Eagle Nest School Horse Program
ESS proudly supports the Eagle Nest School Horse Program
Eagle Nest School Principal Mills (photo at right) asked himself, "How can I help children learn compassion? How can I help them learn to trust?" He saw a way to use horses to help kids and started a program late last fall at the Eagle Nest School that is proving to be quite a success.
Horses and kids are the heart and soul of this unique program. Mills’ primary goal is to use horses to build character, develop social skills, in short, to teach the students to become better citizens. In caring for the horses, they are given opportunities to learn compassion, self confidence, responsibility, kindness, and respect. This educational program uses horses to teach kids valuable life lessons.
Lee Mills and ESS volunteer Lisa Sharp. Photo by Lenny Foster.
"For some of the kids, these horses are the most consistent thing in their life," Lee said. Already they have proved to be a positive influence, as the students eagerly anticipate the school time that they get to spend having actual hands-on horse experience. And it’s not uncommon now for kids to call their parents, asking if they can stay after school at the end of class to help take care of the horses.
With the support of the Angel Fire Rotary Club and members of the local community, a small barn was built at the school and is now home to three yearlings (photo at left of one of the two fillies and yearling colt) and one donated mare. There are a little over 200 students, from kindergarten to eighth grade at the Eagle Nest School. The kids help with the horses’ daily care, with the responsibilities divided up according to age groups.
This unique program is quite possibly the only one of its kind at a public school anywhere in the United States. Even in a rural community, it is rare to see horses living at a school!
Goals of the program include having the children be responsible for the health and wellbeing of the horses, exercise and training, and helping support the program financially through special events and fundraisers. For their first fundraiser the students sold carnations and made over $200 to help buy feed for their horses.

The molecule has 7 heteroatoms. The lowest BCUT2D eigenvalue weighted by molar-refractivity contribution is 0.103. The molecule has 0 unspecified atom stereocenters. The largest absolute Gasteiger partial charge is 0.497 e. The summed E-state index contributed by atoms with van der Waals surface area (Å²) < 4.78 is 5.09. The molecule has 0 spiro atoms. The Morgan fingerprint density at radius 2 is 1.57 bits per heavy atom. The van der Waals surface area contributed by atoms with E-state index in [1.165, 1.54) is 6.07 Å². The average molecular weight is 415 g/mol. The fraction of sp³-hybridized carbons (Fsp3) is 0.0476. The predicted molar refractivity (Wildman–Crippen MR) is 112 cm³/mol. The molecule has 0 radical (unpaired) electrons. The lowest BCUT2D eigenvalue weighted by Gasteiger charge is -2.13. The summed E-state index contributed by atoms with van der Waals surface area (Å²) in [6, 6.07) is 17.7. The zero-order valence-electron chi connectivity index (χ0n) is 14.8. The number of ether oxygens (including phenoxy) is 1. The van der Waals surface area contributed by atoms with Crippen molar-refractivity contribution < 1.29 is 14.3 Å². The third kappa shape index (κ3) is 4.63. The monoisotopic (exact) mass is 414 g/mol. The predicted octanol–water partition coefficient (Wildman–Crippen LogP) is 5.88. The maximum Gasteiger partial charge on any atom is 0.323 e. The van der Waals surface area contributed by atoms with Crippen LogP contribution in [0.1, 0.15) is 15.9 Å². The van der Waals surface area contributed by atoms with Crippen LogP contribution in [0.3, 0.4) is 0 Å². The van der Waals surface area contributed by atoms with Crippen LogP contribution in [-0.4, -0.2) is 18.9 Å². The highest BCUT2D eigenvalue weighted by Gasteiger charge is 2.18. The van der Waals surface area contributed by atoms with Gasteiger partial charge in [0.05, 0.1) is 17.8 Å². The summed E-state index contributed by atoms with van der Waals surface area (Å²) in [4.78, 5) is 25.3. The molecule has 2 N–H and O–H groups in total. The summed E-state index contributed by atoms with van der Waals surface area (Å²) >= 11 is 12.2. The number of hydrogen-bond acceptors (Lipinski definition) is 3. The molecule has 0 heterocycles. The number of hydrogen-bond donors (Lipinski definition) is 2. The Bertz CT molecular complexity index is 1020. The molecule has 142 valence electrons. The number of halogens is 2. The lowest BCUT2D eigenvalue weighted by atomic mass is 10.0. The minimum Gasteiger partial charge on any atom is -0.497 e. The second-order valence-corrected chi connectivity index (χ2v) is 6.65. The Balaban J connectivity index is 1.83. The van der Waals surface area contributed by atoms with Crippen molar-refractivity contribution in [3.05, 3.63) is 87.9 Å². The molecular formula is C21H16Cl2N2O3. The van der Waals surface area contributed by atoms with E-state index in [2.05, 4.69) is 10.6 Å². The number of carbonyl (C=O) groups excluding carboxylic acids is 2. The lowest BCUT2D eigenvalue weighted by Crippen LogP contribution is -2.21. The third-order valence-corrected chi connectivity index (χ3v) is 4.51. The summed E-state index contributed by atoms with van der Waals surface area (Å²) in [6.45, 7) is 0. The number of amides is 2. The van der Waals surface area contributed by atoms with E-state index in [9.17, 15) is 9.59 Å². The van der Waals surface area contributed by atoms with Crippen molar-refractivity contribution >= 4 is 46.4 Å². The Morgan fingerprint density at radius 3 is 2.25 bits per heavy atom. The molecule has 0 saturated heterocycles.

The program currently has two more riding horses that are being housed at Lees’ residence until fencing and shelters can be built and they can be brought to the school.
Lee plans to continue to expand the horse program. His vision includes the building of an indoor arena so that horse program time can be scheduled into the curriculum as a regular event. As he learned this past winter, the often severe and unpredictable weather can make it almost impossible to schedule regular horse activities for many days, even weeks, on end. An indoor arena would allow the horse program to operate year round. He plans to make the indoor arena open to the public to use also during non-school hours. He is hoping for additional land to be donated to the school for the horse program, which will provide room for greater expansion.
ESS is now assisting with this program
"The Eagle Nest School Program, under the direction of Lee Mills is doing everything that we (ESS) want to do, through their program of bringing horses and people together, in an educational and compassionate manner," ESS director Ruth Bourgeois said.
"They have the facility, the horses, the kids, and the local support to build an excellent program. ESS currently does not have a facility, so what we are able to do is pretty limited. ESS can support the Eagle Nest School program, offering our time, resources and volunteers. Our missions and goals are very similar, so it’s a perfect way to see some of our goals and dreams become a reality."
Ruth goes to Eagle Nest one day a week as a volunteer. Horse care lessons began in mid-March, with Ruth working with two small groups of students. They learned how to halter the horses and lead them, with emphasis on safety, and spent time grooming each of the horses (all of whom seemed to thoroughly enjoy the attention!).
June 2007 - Kids build shelters and turnouts for the horses
The Eagle Nest School kids of all ages, under the supervision and instruction of adult volunteers and staff, were busy the final week of classes, building fences and shelters for their horses. They got three single-horse sized shelters with runs well started.
Photo at right, the two yearling fillies, summer 2007.
July 2007 - Summer lesson program and work days
After a summer break, we resumed Thursday morning lessons in mid-July at the school. We have a couple of riding horses, so in addition to the horse handling lessons the kids will also be able to start riding now.
Please e-mail email@example.com for more information or to sign up as a volunteer.
On July 14, ESS directors Jerry Padilla and Ruth Bourgeois, ESS volunteers Sandy Miller and Lee Hester, and school principalLee Mills spent the morning working on fencing at the school.
Above, Lee Mills and Sandra
Miller putting up a gate.
Jerry Padilla, left, puts in
new fence posts.
Lee Hester, above,
works on fences.
There are still shelters to complete and a bit more fence work to be done, and another work day will take place the last weekend in July or first weekend of August.
Volunteers needed - please let us know if you can help!
November 2007 - Kids ON horses!
The kids enjoyed their first afternoon of riding lessons with two of the program's horses, Lily and Lightning (pictured, right, with instructor Ruth Bourgeois).
The Arabian mare and gelding, retired endurance horses, seemed to enjoy participating as much as the kids.